Not surprisingly, I’m Still Here was viewed fairly hostilely when it opened in September of that year. Critics savaged it, and viewers largely stayed away. Affleck’s friend and occasional collaborator Matt Damon, who’d tried to talk his buddy into owning up to the film’s meta conceit sooner, probably put it as well as anyone when he said, “The release was too clever by half — you have to tell [the public] that it’s a joke because they will not forgive you if they’re not in on the joke. If they don’t know whether it’s a joke, they will not forgive you, and they will savage your movie. But he’s like, ‘I’m going to keep saying it’s not a joke, and then I’m going to tell them.’ But you don’t get two chances to put a movie out; you get one chance.”
I’m Still Here isn’t great — it’s terribly indulgent, repetitive and occasionally juvenile — but what remains stunning is how much Phoenix invests in the role of Joaquin Phoenix, Aspiring Rapper. Whether in interviews with journalists, who don’t appear to be in on the joke, or hanging out with Puff Daddy, who does, Phoenix is superb playing an artist so convinced of his depth and greatness that he’s comically unaware of what a putz he is. Anyone predisposed to dislike Phoenix would be forgiven for thinking that I’m Still Here was just a feature-length self-own, but there’s actually something far more interesting and incisive going on here.
We’ve become accustomed to celebrities portraying themselves on something like Curb Your Enthusiasm, reveling in being pseudo-assholes while coyly referencing the public’s assumption that most famous people are secretly awful. Phoenix does something different in I’m Still Here. The “Joaquin Phoenix” we see is often an immature asshole — especially when he’s doing drugs and ordering hookers — but there’s no winking to the camera, no attempt to make us think that he’s “only playing a character.” Where most “celebrity playing himself” movies want to assure us that we should go on liking the celebrity — that the meanie act is just for fun — Phoenix doesn’t create that distance in I’m Still Here. In Phoenix’s best films — The Master, Two Lovers, You Were Never Really Here — he feels so deeply, awkwardly real that there’s no separation between you and the person he’s embodying. No wonder so many viewers were repelled by I’m Still Here: Phoenix wanted you to hate that guy on screen.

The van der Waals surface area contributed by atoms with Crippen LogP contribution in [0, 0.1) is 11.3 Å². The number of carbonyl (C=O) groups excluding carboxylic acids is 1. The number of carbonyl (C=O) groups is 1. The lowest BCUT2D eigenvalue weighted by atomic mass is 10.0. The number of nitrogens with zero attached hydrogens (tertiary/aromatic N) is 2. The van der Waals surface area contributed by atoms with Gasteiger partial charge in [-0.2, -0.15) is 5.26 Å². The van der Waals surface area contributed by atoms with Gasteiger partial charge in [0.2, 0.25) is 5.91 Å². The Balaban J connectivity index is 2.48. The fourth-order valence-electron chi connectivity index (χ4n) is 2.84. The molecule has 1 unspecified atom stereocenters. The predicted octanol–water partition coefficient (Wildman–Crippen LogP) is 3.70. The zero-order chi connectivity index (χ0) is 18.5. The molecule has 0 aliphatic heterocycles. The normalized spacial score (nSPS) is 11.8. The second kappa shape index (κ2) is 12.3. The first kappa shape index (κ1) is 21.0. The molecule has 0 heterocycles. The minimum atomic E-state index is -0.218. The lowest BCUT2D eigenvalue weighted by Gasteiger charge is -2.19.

Only in retrospect was it apparent just how meta the film was — and how much it wanted to bash the Phoenix character. In I’m Still Here, Ben Stiller shows up to talk to Phoenix about doing a part in Greenberg, leading to a contentious interaction — later, we see Stiller at the 2009 Oscars, where he presented an award dressed as Phoenix, mocking the actor’s incoherent Letterman appearance. The Stiller scene in I’m Still Here was actually filmed after the Oscars. (Affleck and Phoenix successfully pitched Stiller on the idea of creating a reason why Stiller had decided to make fun of Phoenix during the ceremony.) Watching I’m Still Here now, the movie plays like a half-formed satire about the stupidity of actors thinking they can easily jump into another art form and be just as successful — but it’s also weirdly honest about how vulnerable it is to put yourself out into the world by creating something. As much of a fool as “Joaquin Phoenix” is in I’m Still Here, the actor’s usual soulfulness and fragility are there, too. You’re not sure if his character is having a breakdown, but you’re definitely worried about the guy.
It took a few years for Phoenix’s career to rebound, but soon he was earning an Oscar nomination for The Master, kickstarting a series of excellent performances. (Full disclosure: I think Joker is great and that he’s great in it.) I’m Still Here is now viewed as a strange curiosity, a dumb misfire best forgotten. (If anything, it’s remembered for the sexual-harrasment allegations leveled against Affleck by the film’s cinematographer, Magdalena Gorka, and by producer Amanda White — accusations that didn’t keep him from winning Best Actor a few years later for Manchester by the Sea.)
As time went by, Phoenix lamented that audiences had thought I’m Still Here was supposed to trick them into thinking it was real. “That wasn’t our intention for people to take it personally,” he said in 2013. “We weren’t, like, keeping things hidden because we were going home and laughing at people. It was about the people we know and the people we’ve experienced. Suddenly the story was, ‘Was it real or was it not?’ It was unfortunate that people took it personally. We thought that the only person who looked really bad in this movie was me.”
If I’m Still Here was better, it would be easier to defend. But with The Unbearable Weight of Massive Talent now out, it’s funny to think how, in some small ways, both films are about our perception of famously eccentric actors — and how they deal with the perceptions we have about them. In Massive Talent, Cage goes for lovable oddball, crafting a sympathetic portrayal that humanizes his quirky persona. In I’m Still Here, Phoenix did the opposite, doubling down on the ego and arrogance we all assume suffuses Hollywood. Most “celebrity playing himself” films want you to know celebrities aren’t so bad — I’m Still Here suggested that they’re even worse than you could possibly imagine.